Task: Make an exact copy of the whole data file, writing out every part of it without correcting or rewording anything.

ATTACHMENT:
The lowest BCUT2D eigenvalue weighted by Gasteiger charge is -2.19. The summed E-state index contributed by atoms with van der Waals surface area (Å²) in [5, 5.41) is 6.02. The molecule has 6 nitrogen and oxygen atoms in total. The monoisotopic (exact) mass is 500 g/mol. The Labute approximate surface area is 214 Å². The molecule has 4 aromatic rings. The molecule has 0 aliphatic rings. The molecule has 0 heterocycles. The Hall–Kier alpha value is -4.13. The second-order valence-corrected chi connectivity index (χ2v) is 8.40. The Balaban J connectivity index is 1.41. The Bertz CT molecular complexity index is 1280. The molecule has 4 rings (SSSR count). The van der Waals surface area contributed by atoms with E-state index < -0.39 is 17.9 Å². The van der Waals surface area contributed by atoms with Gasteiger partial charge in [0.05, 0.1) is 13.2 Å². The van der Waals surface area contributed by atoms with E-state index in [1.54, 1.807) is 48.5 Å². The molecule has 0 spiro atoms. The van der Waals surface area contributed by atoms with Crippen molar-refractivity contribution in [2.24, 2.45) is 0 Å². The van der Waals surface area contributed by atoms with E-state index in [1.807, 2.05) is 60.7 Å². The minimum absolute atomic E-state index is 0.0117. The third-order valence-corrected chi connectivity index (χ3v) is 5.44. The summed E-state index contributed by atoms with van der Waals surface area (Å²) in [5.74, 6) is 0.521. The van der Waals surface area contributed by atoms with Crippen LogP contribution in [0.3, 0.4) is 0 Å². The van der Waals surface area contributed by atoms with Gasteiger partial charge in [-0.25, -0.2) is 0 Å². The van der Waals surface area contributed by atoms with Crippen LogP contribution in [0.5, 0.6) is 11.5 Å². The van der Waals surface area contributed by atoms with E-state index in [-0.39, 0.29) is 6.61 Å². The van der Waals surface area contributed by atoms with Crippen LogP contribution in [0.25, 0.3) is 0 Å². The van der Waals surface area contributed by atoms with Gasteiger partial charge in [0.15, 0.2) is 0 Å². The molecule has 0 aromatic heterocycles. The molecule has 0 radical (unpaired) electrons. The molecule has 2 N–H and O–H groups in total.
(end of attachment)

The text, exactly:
The lowest BCUT2D eigenvalue weighted by Gasteiger charge is -2.19. The summed E-state index contributed by atoms with van der Waals surface area (Å²) in [5, 5.41) is 6.02. The molecule has 6 nitrogen and oxygen atoms in total. The monoisotopic (exact) mass is 500 g/mol. The Labute approximate surface area is 214 Å². The molecule has 4 aromatic rings. The molecule has 0 aliphatic rings. The molecule has 0 heterocycles. The Hall–Kier alpha value is -4.13. The second-order valence-corrected chi connectivity index (χ2v) is 8.40. The Balaban J connectivity index is 1.41. The Bertz CT molecular complexity index is 1280. The molecule has 4 rings (SSSR count). The van der Waals surface area contributed by atoms with E-state index < -0.39 is 17.9 Å². The van der Waals surface area contributed by atoms with Gasteiger partial charge in [0.05, 0.1) is 13.2 Å². The van der Waals surface area contributed by atoms with E-state index in [1.54, 1.807) is 48.5 Å². The molecule has 0 spiro atoms. The van der Waals surface area contributed by atoms with Crippen molar-refractivity contribution in [2.24, 2.45) is 0 Å². The van der Waals surface area contributed by atoms with E-state index in [1.807, 2.05) is 60.7 Å². The minimum absolute atomic E-state index is 0.0117. The third-order valence-corrected chi connectivity index (χ3v) is 5.44. The summed E-state index contributed by atoms with van der Waals surface area (Å²) in [5.74, 6) is 0.521. The van der Waals surface area contributed by atoms with Crippen LogP contribution in [0.3, 0.4) is 0 Å². The van der Waals surface area contributed by atoms with Gasteiger partial charge in [-0.25, -0.2) is 0 Å². The van der Waals surface area contributed by atoms with Crippen LogP contribution in [0.5, 0.6) is 11.5 Å². The van der Waals surface area contributed by atoms with E-state index in [-0.39, 0.29) is 6.61 Å². The van der Waals surface area contributed by atoms with Crippen LogP contribution in [0.25, 0.3) is 0 Å². The van der Waals surface area contributed by atoms with Gasteiger partial charge in [0.15, 0.2) is 0 Å². The molecule has 0 aromatic heterocycles. The molecule has 0 radical (unpaired) electrons. The molecule has 2 N–H and O–H groups in total.